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Grey areas remain in newly introduced service tax regime
July, 23rd 2012

Days before stepping down as finance minister to become the UPA's Presidential candidate, Pranab Mukherjee paved the way for a far reaching indirect tax reform - the introduction of a new service tax regime in India.

On June 20, Mukherjee announced the revised 'negative list' of services to be exempt from tax, starting July 1. All other services, which fall within the definition of 'supply of services', became taxable at a flat rate of 12 per cent. The government hopes that the new system will be easier to implement and will widen the tax base.

The previous method of taxation was based on a 'positive list' - it had a detailed description of each taxable service.

This approach, introduced in 1994, became prone to abuse and litigation. The scope of the definition of taxable services was wide and led to unintended taxation requiring further clarifications.

"The negative list approach will keep the possible areas of conflict to the minimum and lay down a more lucid and hassle-free legislation," says Sachin Menon, head of indirect tax at KPMG.

The 'positive list' included 119 services whereas the 'negative list' has 17 items. Another 38 would also be outside the service tax net as part of a separate exemption list.

Services such as transport of goods or passengers, electricity transmission or distribution, metered taxis, auto rickshaws, betting, gambling, lottery and entry to amusement parks have been included in the negative list.

Conversely, services such as coaching classes and training institutions will come under the tax net, though it will not be levied on school, university education and approved vocational courses. Bollywood and television actors have also been kept out of the negative list and they will have to pay service tax under the new guidelines.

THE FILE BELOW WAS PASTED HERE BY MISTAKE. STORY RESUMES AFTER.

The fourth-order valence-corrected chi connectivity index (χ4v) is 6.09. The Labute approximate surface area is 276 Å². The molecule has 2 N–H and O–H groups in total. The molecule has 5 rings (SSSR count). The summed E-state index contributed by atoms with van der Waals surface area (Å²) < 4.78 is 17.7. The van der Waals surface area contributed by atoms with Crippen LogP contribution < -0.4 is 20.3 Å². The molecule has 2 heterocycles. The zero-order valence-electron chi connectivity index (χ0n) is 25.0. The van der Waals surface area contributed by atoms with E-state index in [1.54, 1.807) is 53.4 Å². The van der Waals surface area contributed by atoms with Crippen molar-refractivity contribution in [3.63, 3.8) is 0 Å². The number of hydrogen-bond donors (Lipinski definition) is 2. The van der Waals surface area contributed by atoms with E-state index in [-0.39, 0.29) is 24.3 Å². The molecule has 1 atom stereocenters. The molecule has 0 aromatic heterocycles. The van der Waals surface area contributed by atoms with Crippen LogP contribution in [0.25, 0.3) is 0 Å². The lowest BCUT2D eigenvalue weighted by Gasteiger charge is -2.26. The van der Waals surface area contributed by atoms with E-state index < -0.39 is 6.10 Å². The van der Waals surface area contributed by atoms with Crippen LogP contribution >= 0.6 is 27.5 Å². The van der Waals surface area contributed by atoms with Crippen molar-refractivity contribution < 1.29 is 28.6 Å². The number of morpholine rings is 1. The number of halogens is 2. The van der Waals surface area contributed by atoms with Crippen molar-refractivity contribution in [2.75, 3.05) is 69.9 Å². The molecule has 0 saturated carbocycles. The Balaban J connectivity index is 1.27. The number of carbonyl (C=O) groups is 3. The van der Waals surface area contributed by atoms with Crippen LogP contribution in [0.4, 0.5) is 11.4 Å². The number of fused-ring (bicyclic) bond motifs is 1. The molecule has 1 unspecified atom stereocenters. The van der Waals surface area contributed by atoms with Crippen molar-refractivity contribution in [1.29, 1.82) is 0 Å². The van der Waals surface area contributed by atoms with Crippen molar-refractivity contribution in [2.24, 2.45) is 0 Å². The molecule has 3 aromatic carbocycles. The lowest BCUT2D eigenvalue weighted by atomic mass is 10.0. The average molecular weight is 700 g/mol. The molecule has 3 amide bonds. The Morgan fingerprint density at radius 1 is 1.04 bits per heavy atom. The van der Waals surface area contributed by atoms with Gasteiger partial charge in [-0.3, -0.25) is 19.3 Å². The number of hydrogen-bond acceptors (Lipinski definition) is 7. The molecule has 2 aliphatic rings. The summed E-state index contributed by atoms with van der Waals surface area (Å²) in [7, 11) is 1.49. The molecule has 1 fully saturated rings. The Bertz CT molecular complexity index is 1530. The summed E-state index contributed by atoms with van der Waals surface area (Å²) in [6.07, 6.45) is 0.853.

The new tax system is expected to swell the government coffers by Rs 27,000 crore, according to the Ministry of Finance. However, there are plenty of grey areas.

For instance, a lot of transactions would now be subject to both sales tax and service tax, which will raise the issue of double taxation. Besides, the move is expected to create market distortions. For example, the government has exempted the core services provided by the Indian Railways, namely transportation of goods and passengers, from the levy of service tax but road transportation is still being taxed.

Ashok Dhingra, Partner at law firm J. Sagar Associates, says that the devil is in the detail. "For certain services, only the supplier was liable to pay the service tax previously. But under the new mechanism, both the service provider and service receiver will be considered liable. This will create hassles for service recipients," he explains.

Most experts though agree that it was a long-awaited decision and will take the economy a step closer to a goods and service tax (GST) regime.

 
 
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